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Youth engagement in cultural inheritance creates cultural identity

Author  :  WU WENKE     Source  :    Chinese Social Sciences Today     2017-06-07

Zhang Xiuzhen, an intangible cultural heritage inheritor of paper cutting in Huaibei, Anhui Province, teaches students traditional skills of paper cutting under the “going into campus” initiative.

Culture is passed down from generation to generation. Education institutions can play a role in passing down cultural legacies. Many inheritors of intangible cultural heritage go to school campuses where they share performances with students, such as performing with diabolos, making kites, singing Peking Opera and acting, and making clay rabbits for the Mid-Autumn Festival.

Some teach children to make traditional handicrafts by hand, and introduce traditional cultures face to face, which helps bring these students into contact with these forms of culture and pass down their legacy.

In recent years, the plan entitled “going into campus” has achieved results in terms of disseminating the concept of protecting intangible cultural heritage.

However, the current “going into campus” activities mainly focus on performances and exhibitions that introduce protection projects of intangible cultural heritage to students and teachers. These activities are part of efforts to disseminate the concept of protecting intangible cultural heritage but are rarely integrated with students’ classes and teaching materials. This indicates there is room for further improvement through improved means of spreading knowledge, skills training and academic communication.

For reference here, we can look at initiatives within international treaties and national laws, and further optimize efforts to protect intangible cultural heritage via the “going into campus” scheme through systematic top-level design and specialized complementary practices.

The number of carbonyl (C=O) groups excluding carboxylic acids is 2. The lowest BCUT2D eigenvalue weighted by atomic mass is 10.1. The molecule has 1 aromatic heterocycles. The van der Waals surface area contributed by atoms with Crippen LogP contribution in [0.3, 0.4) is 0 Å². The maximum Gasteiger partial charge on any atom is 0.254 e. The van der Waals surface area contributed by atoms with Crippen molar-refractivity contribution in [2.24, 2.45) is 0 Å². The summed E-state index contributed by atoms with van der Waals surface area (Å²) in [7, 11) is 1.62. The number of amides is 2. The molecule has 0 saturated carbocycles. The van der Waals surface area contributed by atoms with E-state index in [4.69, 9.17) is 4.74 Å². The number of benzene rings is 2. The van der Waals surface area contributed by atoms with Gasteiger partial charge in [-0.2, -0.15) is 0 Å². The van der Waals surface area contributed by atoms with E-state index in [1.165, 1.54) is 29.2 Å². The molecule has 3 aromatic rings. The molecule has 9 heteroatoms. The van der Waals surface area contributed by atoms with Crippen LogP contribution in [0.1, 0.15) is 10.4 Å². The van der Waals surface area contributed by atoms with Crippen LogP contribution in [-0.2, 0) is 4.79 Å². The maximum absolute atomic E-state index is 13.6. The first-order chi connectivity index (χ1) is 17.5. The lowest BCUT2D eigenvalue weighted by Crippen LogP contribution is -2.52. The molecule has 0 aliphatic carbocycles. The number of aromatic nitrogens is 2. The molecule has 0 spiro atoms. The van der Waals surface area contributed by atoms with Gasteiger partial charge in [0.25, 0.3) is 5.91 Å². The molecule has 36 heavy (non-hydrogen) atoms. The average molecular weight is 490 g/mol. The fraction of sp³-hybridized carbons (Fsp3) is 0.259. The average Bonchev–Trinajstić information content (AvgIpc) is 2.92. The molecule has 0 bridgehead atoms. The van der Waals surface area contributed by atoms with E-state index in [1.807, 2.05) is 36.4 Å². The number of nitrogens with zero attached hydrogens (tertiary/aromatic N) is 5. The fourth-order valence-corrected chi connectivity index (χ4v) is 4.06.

We need to promote the plan steadily and better develop the role curricula and teaching materials played in preserving China’s traditional cultural legacy on campus. For instance, at the stage of compulsory education, we should encourage elementary and secondary schools to set up courses about local history, traditions and art and absorb the essence of local intangible cultural heritage into textbooks. Schools can spread knowledge about cultural legacies within a specific area of each school, and hold lectures on hometowns and local culture, cultivating students’ interest in understanding and passing down intangible cultural heritage. Some local universities can combine intangible cultural heritage education with the majors of local history or art, further promoting the inheritance of intangible cultural heritage and the reform of higher education.

In addition, some disciplines that involve intangible cultural heritage lack professional teachers. Some elementary and secondary schools, along with universities, hire intangible cultural heritage inheritors as part-time teachers or even professors to teach students knowledge and skills of making traditional handicrafts or performing local operas. In order to improve teaching results, teachers should accelerate the creation of textbooks of intangible cultural heritage, and closely cooperate with traditional cultural inheritors, exploring and establishing a characteristic development path of intangible cultural heritage education.

At present, due to asymmetric information and non-systematic traditional cultural education, some young people prefer to worship exotic cultures rather than local cultures. So it is urgent to protect traditional cultural roots and spread knowledge of protecting intangible cultural heritage through school education. Many local cultures have already lost their living environment, and some training for cultivating local operas, folk art or folk song performers need first to teach performers the local dialects, otherwise it will be difficult for them to pass down local traditions.

In brief, the plan of “going into campus,” as an idea, practice, strategy and measure of protecting intangible cultural heritage, should be enriched, expanded, deepened and elevated. The special characteristics of school education, including its natural responsibility to students and objectivity, determine its role in inheriting and protecting traditional legacies.

 

Wu Wenke is the director of the Institute of Chinese Folk Art at the Chinese National Academy of Arts.

Editor: Yu Hui

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